3. Management. There are a million and one storage management tools out there. The most basic one – and one still in wide use even in business, believe it or not, is a simple Excel spreadsheet – but vendors from EMC to Hitachi Data Systems to NetApp offer solid storage management solutions. The trouble is, though, that data-sharing standards are still lacking and escaping vendor-lock is a never-ending challenge.
4. The WAN. As cloud computing becomes mainstream, the simplest way to break down data silos is to leverage the cloud to help with everything from search to backups to raw processing. However, as more storage moves into the cloud, the more the WAN will impede on Big Data progress. The WAN, unfortunately, isn’t keeping up with Moore’s Law, nor with the storage-specific analog Kryder’s Law. Any Big Data storage solution must include some combination of redundant MPLS links, WAN optimization and CDN services.
5. Security. As you break down data barriers, certain people may get access to data (say HR records) that they should never, ever see. Thus, authentication, access and security in general are a major Achilles heel of Big Data storage.
Since traditional databases, such as SQL, weren’t designed with Big Data in mind, eventually a Big Data alternative emerged: Apache Hadoop.
According to the Apache Software Foundation, Hadoop is a “framework that allows for the distributed processing of large data sets across clusters of computers using simple programming models. It is designed to scale up from single servers to thousands of machines, each offering local computation and storage.
“Rather than rely on hardware to deliver high-availability, the library itself is designed to detect and handle failures at the application layer, so delivering a highly-available service on top of a cluster of computers, each of which may be prone to failures.”
Key modules to consider, as far as Big Data storage is concerned, include HDFS, a distributed file system to access application data; the Hive data warehouse infrastructure; and Chukwa, a data collection system for managing large distributed systems.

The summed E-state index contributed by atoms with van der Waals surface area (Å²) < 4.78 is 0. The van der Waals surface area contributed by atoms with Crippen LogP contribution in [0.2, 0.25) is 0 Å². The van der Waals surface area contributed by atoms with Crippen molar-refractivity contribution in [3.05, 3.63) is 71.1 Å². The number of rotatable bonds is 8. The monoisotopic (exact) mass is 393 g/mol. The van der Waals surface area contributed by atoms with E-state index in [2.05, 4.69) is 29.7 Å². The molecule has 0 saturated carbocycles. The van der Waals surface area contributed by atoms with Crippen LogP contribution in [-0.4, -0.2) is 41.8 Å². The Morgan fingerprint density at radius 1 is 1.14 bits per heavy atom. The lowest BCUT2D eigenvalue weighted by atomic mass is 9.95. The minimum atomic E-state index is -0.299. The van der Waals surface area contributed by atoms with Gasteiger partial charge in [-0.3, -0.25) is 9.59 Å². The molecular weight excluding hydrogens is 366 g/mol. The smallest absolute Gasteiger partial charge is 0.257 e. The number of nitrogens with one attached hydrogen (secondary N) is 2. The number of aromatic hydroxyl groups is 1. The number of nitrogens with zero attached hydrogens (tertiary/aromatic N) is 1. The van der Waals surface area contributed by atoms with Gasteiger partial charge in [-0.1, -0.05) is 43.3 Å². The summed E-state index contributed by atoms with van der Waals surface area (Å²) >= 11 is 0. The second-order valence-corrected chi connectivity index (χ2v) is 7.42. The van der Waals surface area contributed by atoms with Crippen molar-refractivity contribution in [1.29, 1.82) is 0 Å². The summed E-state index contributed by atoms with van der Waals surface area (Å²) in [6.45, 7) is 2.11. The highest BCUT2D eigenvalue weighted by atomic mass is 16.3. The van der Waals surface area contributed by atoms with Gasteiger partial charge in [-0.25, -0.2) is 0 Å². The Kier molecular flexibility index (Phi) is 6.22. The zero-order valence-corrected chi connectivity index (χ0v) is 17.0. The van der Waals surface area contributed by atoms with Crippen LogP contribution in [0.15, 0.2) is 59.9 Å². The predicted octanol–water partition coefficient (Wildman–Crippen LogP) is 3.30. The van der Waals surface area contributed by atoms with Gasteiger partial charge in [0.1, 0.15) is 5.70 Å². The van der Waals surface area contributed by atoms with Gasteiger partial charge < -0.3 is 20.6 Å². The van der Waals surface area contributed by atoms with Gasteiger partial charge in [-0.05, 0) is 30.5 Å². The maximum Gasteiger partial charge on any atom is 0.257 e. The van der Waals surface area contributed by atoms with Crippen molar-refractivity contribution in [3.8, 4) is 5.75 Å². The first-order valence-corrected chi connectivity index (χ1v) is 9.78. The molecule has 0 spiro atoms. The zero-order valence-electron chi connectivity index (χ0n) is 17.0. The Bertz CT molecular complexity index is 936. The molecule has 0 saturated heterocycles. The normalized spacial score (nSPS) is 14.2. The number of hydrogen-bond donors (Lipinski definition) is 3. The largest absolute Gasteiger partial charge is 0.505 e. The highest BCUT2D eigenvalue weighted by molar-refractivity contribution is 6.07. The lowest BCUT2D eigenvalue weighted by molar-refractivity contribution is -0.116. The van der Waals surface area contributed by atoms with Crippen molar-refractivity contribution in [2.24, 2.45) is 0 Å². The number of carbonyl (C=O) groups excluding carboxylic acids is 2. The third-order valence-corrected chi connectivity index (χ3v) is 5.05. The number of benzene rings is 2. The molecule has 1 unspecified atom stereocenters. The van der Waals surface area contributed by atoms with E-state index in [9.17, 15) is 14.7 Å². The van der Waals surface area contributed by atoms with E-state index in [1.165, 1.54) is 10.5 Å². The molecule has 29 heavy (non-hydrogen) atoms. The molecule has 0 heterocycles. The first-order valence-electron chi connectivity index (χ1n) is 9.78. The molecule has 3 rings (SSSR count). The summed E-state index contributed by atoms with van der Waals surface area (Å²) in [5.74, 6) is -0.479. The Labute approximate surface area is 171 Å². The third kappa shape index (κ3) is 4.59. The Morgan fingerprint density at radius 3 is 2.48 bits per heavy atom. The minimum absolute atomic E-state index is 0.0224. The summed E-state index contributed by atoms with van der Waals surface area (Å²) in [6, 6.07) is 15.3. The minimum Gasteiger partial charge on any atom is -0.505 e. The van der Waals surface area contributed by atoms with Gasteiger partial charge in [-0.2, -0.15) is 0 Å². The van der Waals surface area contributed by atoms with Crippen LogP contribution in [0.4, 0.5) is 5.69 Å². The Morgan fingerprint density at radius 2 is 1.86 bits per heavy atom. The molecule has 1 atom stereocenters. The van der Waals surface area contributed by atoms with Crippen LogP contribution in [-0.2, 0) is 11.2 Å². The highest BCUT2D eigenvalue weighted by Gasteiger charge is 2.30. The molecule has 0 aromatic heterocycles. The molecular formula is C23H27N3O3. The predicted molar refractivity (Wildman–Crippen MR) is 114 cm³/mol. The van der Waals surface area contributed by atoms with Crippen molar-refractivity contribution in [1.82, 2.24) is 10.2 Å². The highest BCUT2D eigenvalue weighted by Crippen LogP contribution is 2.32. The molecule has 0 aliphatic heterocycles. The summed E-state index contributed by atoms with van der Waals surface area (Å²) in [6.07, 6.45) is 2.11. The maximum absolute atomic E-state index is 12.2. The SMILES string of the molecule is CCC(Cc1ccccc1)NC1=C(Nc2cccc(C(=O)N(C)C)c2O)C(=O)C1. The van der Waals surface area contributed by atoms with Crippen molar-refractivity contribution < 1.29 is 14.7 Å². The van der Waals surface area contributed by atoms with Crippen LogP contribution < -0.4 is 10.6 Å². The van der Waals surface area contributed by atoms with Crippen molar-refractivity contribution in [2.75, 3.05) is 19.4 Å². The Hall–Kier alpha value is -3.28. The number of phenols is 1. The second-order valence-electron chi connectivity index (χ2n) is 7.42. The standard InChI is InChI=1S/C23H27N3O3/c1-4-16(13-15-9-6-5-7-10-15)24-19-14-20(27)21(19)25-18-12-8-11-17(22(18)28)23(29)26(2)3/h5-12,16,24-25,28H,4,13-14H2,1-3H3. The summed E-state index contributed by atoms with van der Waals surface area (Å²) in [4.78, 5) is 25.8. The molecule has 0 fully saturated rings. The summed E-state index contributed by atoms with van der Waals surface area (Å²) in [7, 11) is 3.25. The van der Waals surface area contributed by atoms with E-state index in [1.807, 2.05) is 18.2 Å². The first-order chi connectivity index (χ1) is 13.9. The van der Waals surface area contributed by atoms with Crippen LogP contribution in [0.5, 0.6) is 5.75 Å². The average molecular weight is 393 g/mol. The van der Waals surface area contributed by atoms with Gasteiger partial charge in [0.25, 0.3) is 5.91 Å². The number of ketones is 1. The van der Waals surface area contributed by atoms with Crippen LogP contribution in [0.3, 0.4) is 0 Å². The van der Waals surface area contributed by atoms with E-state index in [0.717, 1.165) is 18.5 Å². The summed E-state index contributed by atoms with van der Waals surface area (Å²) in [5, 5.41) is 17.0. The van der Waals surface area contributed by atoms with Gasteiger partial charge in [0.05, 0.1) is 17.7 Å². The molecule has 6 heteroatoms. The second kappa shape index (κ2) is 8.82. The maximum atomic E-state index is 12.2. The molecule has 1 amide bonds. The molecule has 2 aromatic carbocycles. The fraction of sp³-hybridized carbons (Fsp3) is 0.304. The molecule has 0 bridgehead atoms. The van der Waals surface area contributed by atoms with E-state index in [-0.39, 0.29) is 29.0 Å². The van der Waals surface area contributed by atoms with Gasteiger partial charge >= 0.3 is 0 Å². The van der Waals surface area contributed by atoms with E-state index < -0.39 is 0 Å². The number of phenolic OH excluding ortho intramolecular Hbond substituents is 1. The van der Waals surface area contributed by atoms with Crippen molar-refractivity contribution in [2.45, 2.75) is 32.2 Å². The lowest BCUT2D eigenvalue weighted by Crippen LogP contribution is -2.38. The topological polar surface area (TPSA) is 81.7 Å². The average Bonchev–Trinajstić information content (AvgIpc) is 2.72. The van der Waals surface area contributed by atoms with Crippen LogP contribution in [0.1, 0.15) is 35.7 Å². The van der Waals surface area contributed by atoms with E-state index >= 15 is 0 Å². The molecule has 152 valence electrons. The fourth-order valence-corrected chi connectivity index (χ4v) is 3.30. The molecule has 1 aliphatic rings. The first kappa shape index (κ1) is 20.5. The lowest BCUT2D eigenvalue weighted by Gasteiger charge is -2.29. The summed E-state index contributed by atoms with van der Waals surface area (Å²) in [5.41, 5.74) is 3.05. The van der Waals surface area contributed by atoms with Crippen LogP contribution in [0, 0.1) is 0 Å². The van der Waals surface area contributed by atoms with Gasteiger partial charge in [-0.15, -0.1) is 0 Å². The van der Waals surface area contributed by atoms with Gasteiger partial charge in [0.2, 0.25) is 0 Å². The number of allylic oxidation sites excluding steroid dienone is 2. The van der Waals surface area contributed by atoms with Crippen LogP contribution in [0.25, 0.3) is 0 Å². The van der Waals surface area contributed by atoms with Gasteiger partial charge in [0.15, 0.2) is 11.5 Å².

Big Data storage is quickly becoming a subset of cloud storage. As data centers are virtualized, and as more data is moved into third-party data centers, Big Data and cloud storage challenges (and opportunities) will begin to merge.
Granted, not all applications will move off-site, nor will every single application be one open to Big Data sharing. However, as security and access rights solutions strengthen, don’t be surprised if nearly every application under the sun is able to share data with nearly every other one – in an ideal world. Of course, standards fights will brew, vendors will do their best to lock customers into their solutions and problems like data loss and IP theft will undermine this ideal world, but it will be feasible from a technical standpoint.
Most enterprises will get their cloud storage feet wet with data backups. Eventually, they will use APIs to connect their on-premise data repositories with cloud and SaaS services, such as Salesforce.com, and cloud storage will evolve into Big Data storage. Further out, as most infrastructure moves into the cloud, various cloud providers will offer an array of Big Data storage options as a service.
Along the way, Flash and SSD (Solid-State Drives) may make disk drives obsolete; in-memory storage could break out of its Java purgatory, and biologists working with the human genome may well provide storage insights derived from DNA and gene sequencing.
Note: This is by no means an exhaustive list, and placing vendors in one category or another is largely subjective.
EMC (Key Big Data acquisitions: Greenplum and Isilon)
IBM (Key acquisitions: Cognos, Netezza, OpePages, Algorithmics, Texas Memory Systems)
Oracle (Key acquisition: Endeca)
HP (Key acquisitions: Autonomy and Vertica)
Cisco (Key acquisition: Truviso)
Dell (Key acquisition: Compellent)
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